The Peril of In-Page Links
Linking to other pages on your site is essential, but if you're using in-page links, you may want to re-think your strategy for user-friendliness reasons.
In-page links are links within your content (the "text" part of your page) that lead to other pages on your web site. The problem with using in-page links is
that they can make the site look disorganized and "mysterious," which means users may assume that the only way to access other pages on the site is to wade
through the content and find the links there.
In fact, by using in-page links, you are pretty much forcing your visitors to learn how to get to each page and remember that path whenever they return.
This can be very frustrating for your visitors and could even deter them from returning to your site.
Plus, in-page links can disrupt content flow; if users click on a link, they will miss out on the rest of the content on that page — and that's something
you definitely want to avoid. You have valuable content on each of your pages, so the last thing you want to do is prevent them from looking at all of it.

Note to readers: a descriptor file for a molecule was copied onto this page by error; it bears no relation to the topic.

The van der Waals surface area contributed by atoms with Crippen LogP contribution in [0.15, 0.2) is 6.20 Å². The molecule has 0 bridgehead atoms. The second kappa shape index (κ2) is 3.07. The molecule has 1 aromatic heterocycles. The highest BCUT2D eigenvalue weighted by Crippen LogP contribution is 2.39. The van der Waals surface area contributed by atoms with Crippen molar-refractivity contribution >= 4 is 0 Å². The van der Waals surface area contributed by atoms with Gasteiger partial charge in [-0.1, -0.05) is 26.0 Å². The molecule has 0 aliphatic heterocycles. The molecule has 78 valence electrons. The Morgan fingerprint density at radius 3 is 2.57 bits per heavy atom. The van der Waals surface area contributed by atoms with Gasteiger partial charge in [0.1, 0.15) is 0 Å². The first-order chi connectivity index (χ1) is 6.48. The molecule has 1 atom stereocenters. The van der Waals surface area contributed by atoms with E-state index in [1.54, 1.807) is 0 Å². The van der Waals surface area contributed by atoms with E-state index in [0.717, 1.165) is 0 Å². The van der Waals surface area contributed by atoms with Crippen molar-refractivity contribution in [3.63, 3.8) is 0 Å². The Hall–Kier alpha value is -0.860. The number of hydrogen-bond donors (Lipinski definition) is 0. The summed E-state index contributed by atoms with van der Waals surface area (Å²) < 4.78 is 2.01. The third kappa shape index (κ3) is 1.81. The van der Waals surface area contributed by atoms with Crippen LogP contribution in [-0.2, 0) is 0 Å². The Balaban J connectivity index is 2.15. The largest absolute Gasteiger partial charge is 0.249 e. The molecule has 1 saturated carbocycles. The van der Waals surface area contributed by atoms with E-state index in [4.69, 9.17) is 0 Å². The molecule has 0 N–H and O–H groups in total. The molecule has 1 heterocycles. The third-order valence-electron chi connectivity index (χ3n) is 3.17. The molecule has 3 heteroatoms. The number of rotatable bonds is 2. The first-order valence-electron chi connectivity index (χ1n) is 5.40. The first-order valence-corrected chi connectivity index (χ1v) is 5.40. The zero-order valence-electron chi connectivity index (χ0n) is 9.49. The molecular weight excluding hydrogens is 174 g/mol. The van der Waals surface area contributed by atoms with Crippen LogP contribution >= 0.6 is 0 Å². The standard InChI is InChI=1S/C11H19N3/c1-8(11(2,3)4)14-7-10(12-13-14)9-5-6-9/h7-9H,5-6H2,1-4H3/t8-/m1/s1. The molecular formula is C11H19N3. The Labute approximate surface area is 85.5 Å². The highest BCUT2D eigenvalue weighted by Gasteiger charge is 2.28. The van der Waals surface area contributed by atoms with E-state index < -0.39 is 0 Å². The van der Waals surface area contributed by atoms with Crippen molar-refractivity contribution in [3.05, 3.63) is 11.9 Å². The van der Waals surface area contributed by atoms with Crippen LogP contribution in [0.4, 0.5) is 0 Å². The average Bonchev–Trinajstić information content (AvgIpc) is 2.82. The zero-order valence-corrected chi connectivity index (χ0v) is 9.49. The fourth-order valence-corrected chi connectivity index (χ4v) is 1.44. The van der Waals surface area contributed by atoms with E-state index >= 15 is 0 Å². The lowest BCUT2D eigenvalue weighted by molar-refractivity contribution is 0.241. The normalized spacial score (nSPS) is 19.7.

At Back2Front, we ensure users can navigate through your web site without getting lost by creating a very clearly labeled, easy-to-use main menu. Here's our
rule of thumb: if there is content on your site that you have already decided deserves a separate page, we make sure we give it a place on your menu bar. With
no in-page links, there is a single path through the site that is clear and easy to use, so visitors will naturally use it: no frustration, learning or
When In-Page Links are OK:
That said, you may now be wondering, "Is there any appropriate use for in-page links?" Actually, there is. Back2Front recommends using in-page links for
linking to other web sites that are not your own. They are also useful for linking to an email address (this will cause the visitor's email program to launch
so they can send you an email), or to a media file such as video or audio (which will launch in a media player). You can also use in-page links for PDFs, Word
documents or any other content or files that are not HTML web pages.
In all of these cases, the links should be clearly labeled (e.g., "Download our PDF report," rather than "Download our
report,") so your visitors know beforehand what they will be opening.
You can also use in-page links if you have a long page with subsections and you want users to be able to skip down to the content they want to view. In
this case, the in-page links are placed only on that same page, and usually at the top.
One final note: If you do use in-page links, make sure you do not put these links on your menu bar. The menu is only to be used for links to HTML
pages found on the rest of your site.